Elsa Sjunneson, Being Seen: One Deafblind Woman’s Fight to End Ableism. There’s a lot of this that I nodded along with already knowing, and a lot more of it where the details were new to me, even me, even as interested as I am in disability activism–so how much more, if you aren’t already interested in disability activism. The personal and the political entwine very well here.

Tracy K. Smith, ed., The Best American Poetry 2021. A surprising lot of this is poetry that is trying, very actively, to be about 2020, and yes, I wrote poetry that way this year too, but also I wrote poetry not that way, and…I don’t know, it will be interesting to me to look at this series later and compare what the editors thought was important poetry in the year vs. what actually turned out to be important poetry. Or interesting poetry, or all the other adjectives a poem can have. But mostly important, and that’s…kind of the problem I’m having, even though I was not sorry to have gotten this volume from the library and read it.

Yoss, Red Dust. Hey, do you want a science fiction novella from the 1950s, complete with psionics, particular kinds of alien and robot, and lack of girls? Cuban writer Yoss absolutely has you covered. If you read enough of those earlier in your life, well, this one is another one of those.

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Recommended short stories 2021

…and a few novelettes and poems mingled in….

On a Branch Floating Down the River, A Wren Is Singing, Betsy Aoki (Uncanny)

The White Road or How a Crow Carried Death Over a River, Marika Bailey (Fiyah Issue 18)

The Red Mother, Elizabeth Bear (Tor.com)

Trojan Road, Leah Bobet (Plenitude)

The Station of the Twelfth, Chaz Brenchley (Tor.com)

Below Salt-Heavy Tides, Andi C. Buchanan (Mermaids Monthly)

Radioactivity, Octavia Cade (Uncanny)

When I fell apart my mother put me back together, Renee S. Christopher (Fiyah Issue 20)

Demon Fighter Sucks, Katherine Crighton (Apex)

From the Fire, Leah Cypress (Asimov’s Nov/Dec 2021)

Salvage Song, Julia Da Silva (Reckoning)

The Last Days of Summer in the City of Olives, Filip Hajdar Drnovšek Zorko (Beneath Ceaseless Skies)

When Your Being Here Is Gentler Than Your Absence Hard, Filip Hajdar Drnovšek Zorko (Beneath Ceaseless Skies)

For the World’s More Full of Weeping, Andrew Dykstal (Beneath Ceaseless Skies)

Quintessence, Andrew Dykstal (Beneath Ceaseless Skies)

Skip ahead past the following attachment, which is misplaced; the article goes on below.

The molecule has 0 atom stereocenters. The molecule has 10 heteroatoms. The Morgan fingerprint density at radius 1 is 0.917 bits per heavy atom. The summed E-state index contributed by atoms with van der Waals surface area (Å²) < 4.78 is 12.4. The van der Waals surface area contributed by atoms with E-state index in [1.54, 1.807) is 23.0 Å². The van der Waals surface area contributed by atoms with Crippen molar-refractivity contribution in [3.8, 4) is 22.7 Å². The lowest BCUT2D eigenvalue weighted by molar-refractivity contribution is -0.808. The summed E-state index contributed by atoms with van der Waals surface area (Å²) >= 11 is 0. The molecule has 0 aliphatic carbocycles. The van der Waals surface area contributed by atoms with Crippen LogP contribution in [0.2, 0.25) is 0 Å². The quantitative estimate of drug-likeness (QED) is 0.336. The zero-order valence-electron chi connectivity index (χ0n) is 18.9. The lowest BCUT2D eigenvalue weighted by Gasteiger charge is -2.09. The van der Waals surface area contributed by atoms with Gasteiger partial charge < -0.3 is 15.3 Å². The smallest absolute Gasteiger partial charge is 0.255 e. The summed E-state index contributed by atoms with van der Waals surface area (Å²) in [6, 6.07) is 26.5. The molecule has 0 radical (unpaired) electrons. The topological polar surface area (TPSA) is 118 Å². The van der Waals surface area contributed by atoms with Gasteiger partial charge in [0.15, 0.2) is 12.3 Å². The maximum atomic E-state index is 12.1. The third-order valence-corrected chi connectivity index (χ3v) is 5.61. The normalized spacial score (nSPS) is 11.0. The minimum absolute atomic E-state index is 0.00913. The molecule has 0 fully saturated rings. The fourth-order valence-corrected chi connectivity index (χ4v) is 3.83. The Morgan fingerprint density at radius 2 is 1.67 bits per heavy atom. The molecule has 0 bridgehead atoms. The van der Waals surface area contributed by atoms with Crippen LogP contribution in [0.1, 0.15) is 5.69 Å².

The Revolution Will Not Be Served With Fries, Meg Elison (Lightspeed)

Cause and Manner, Jeannelle Ferreira (The Deadlands)

Women on the Edge of an Atomic Breakdown, Jeannine Hall Gailey (Allium)

I Swim Up From Below, Sarah Gailey (Mermaids Monthly)

Redwood Houses, Amelia Gorman (Climbing Lightly Through Forests)

All the Open Highways, Alexis Gunderson (The Deadlands)

Hourglass, Jordan Hirsch (Star*Line, Fall 2021)

Alexa, Play Solidarity Forever, Audrey R. Hollis (Fireside)

The Case of the Turned Tide, Savitri Horrigan (Grist: Imagine 2200)

City Lights As Myth, Yong-Yu Huang (Strange Horizons)

The Wizard’s Book Tastes of Flight, Jennifer Hudak (Flash Fiction Online)

A Serpent for Each Year, Tamara Jerée (Strange Horizons)

Six Fictions About Unicorns, Rachael K. Jones (Uncanny)

To Rest, and to Create, L.A. Knight (Fiyah Issue 19)

Frequently Asked Questions About the Portals at Frank’s Late-Night Starlite Drive-In, Kristen Koopman (It Gets Even Better: Stories of Queer Possibility)

Fractured, Aimee Kuzenski (Translunar Travelers Lounge)

The Bear Prince, P.H. Lee (Lightspeed)

Friendship and Other Anomalous Results, P.H. Lee (Nature Futures)

Just Enough Rain, P.H. Lee (Giganotosaurus)

Kuemo of the Masks, Naomi Libicki (Giganotosaurus)

My Mother’s Hand, Dante Luiz (Constelacion)

Birds Are Trying to Reinvent Your Heart, Jennifer Mace (Baffling)

Letters from the Ides, Jennifer Mace (Reckoning)

Ossify, Jennifer Mace (Climbing Lightly Through Forests)

Photolinguistics, Jennifer Mace (Reckoning)

My Custom Monster, Jo Miles (Fireside)

The Deflection of Probability, Premee Mohamed (Escape Pod)

The Badger’s Digestion; Or the First First-Hand Description of Deneskan Beastcraft by an Aouwan Researcher, Malka Older (Constelacion)

A Better Way of Saying, Sarah Pinsker (Tor.com)

Where Oaken Hearts Do Gather, Sarah Pinsker (Uncanny)

The Music of the Siphorophenes, C.L. Polk (F&SF)

The Shape of Wings and Feathers, Jenny Rae Rappaport (Beneath Ceaseless Skies)

From the Embassy of Leaks to the Court of Cracks, Catherine Rockwood (Reckoning)

Meditations on Sun-Ra’s Bassism, Yah Yah Scholfield (Fiyah Issue 19)

All Worlds Left Behind, Iona Datt Sharma (Khoreo)

As I Wait for the Killing Blow, M. Shaw (Fireside)

Forward, Victoria, Carlie St. George (The Dark)

Thirteen of the Secrets in my Purse, Rachel Swirsky (Uncanny)

Every Night and All, Sonya Taaffe (Nightmare)

Comments on Your Provisional Patent Application for an Eternal Spirit Core, Wole Talabi (Clarkesworld)

Letters from a Traveling Man, W.J. Tattersdill (Beneath Ceaseless Skies)

Phases of the Moon, Alice Towey (Fireside)

The Burning Girl, Carrie Vaughn (Beneath Ceaseless Skies)

Saint Simon of 9th and Oblivion, Sabrina Vourvoulias (Speculative Fiction for Dreamers: A Latinx Anthology)

Bathymetry, Lorraine Wilson (Strange Horizons)

Unseelie Brothers, Ltd., Fran Wilde (Uncanny)

How to Find Yourself in a Fairy Tale, A.C. Wise (Daily SF)

For Lack of a Bed, John Wiswell (Diabolical Plots)

Gender Reveal Box, $16.95, John Wiswell (Fireside)

Guidelines for Appeasing Kim of the Hundred Hands, John Wiswell (Fireside)

That Story Isn’t the Story, John Wiswell (Uncanny)

The Tyrant Lizard (And Her Plus One), John Wiswell (Drabblecast)